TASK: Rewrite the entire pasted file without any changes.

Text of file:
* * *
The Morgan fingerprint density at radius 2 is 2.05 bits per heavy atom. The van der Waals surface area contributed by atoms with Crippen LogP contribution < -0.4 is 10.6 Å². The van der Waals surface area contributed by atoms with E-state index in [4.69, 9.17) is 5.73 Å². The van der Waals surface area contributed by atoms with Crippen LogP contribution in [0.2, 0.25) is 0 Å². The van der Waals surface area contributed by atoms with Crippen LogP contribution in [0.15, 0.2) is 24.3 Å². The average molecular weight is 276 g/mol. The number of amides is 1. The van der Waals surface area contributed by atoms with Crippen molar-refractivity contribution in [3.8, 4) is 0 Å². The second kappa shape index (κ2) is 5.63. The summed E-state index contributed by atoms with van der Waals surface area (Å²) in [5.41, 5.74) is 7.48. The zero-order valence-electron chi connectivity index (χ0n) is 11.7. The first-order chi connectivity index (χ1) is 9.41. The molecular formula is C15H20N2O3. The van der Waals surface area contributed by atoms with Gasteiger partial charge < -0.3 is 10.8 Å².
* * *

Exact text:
The Morgan fingerprint density at radius 2 is 2.05 bits per heavy atom. The van der Waals surface area contributed by atoms with Crippen LogP contribution < -0.4 is 10.6 Å². The van der Waals surface area contributed by atoms with E-state index in [4.69, 9.17) is 5.73 Å². The van der Waals surface area contributed by atoms with Crippen LogP contribution in [0.2, 0.25) is 0 Å². The van der Waals surface area contributed by atoms with Crippen LogP contribution in [0.15, 0.2) is 24.3 Å². The average molecular weight is 276 g/mol. The number of amides is 1. The van der Waals surface area contributed by atoms with Crippen molar-refractivity contribution in [3.8, 4) is 0 Å². The second kappa shape index (κ2) is 5.63. The summed E-state index contributed by atoms with van der Waals surface area (Å²) in [5.41, 5.74) is 7.48. The zero-order valence-electron chi connectivity index (χ0n) is 11.7. The first-order chi connectivity index (χ1) is 9.41. The molecular formula is C15H20N2O3. The van der Waals surface area contributed by atoms with Gasteiger partial charge < -0.3 is 10.8 Å².